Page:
Coach Darrell K. Royal’s legacy lives on at UT’s exhibit

Erica Laible

This weekend marked the opening of an exhibit commemorating the 50th anniversary of the 1963 national championship football team, the first national championship won by Coach Darrell K Royal.

The exhibit, hosted by the H. J. Lutcher Stark Center for Physical Culture and Sports, focuses on the 1963 football season and the life and career of the man after whom UT’s football stadium is named. In his time as coach, Royal led the team to three national championships and never had a losing season.

Terry Todd, director of the Stark Center and co-host of the exhibit, said he was inspired to create the exhibit after Royal’s death in November of 2012. Todd said he and Royal have a long history together.

“I started here in 1956, and he came here in the fall of 1956. We kinda grew up together here,” Todd said. “I came back in 1983 … and went to talk to him about … a place where materials related to athletes [and] former athletes could be kept and be saved.”

The exhibit, which features letters, pictures and other mementos from Royal’s life, relied heavily on contributions from Edith Royal, Darrell’s wife. The opening event featured “DKR: The Royal Scrapbook,” compiled by Edith Royal and Jenna Hays McEachren, a close family friend of the Royals. McEachren said the scrapbook focused on more than Royal’s life inside the stadium.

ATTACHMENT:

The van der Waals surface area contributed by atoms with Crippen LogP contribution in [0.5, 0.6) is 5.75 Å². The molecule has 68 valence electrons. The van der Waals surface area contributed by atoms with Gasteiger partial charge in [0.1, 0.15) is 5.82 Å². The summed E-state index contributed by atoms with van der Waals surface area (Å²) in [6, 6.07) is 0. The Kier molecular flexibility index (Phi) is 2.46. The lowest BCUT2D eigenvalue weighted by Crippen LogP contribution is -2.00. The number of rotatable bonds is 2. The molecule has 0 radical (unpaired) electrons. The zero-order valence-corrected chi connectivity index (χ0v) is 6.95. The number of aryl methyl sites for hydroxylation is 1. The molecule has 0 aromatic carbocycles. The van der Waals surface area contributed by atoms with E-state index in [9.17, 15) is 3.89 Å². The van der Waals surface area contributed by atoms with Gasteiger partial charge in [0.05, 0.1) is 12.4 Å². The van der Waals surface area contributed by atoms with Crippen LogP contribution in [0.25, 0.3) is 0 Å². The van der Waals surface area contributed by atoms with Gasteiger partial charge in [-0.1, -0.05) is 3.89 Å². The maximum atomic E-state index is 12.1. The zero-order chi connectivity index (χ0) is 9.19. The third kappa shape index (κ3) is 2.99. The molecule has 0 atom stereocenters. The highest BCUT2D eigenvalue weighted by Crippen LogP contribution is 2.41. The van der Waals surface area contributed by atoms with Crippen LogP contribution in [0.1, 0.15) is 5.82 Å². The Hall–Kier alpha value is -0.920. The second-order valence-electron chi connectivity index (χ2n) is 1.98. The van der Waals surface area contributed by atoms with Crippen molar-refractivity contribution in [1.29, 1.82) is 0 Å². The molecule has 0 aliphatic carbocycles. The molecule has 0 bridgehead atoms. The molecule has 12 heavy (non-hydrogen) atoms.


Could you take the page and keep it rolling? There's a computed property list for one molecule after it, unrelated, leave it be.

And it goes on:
“This is not just a book about Coach Royal’s football success,” McEachern said. “It’s about his life with Edith and his family, and of course his unparalleled football success. I wanted people to know the man this stadium was named after.” 

McEachren said she believes the exhibit effectively captured Royal’s spirit, and said she especially loves the “Wall of Royalisms” containing the coach’s famous one-liners. 

“You never lose a game if the opponent doesn’t score,” the wall reads.

Mack Royal, Coach Darrell Royal’s son, and his wife April Royal, were also both at the opening of the exhibit. Mack Royal contributed to the scrapbook by scanning photos of his family and some of those photos were also included in the exhibit. 

“He was always cheerful. He would get us up in the morning and say, ‘It’s a great day in the morning!’” Mack Royal said. “There’s a picture of my dad sitting at his desk [at UT] entitled 33, No Secretary, Broken Desk, and Loves His Job.’”

Todd said the most gratifying moment of his work on the exhibit was seeing the reactions of the members of the team of 1963 when they came to sign the 1963 national champion banner two weeks prior to the exhibit’s opening.

“That was very gratifying to see them, the ones there, and if they felt that the things we put up represented them well and that they represented the coach they admired so much to their satisfaction, that was all the thanks I needed,” Todd said.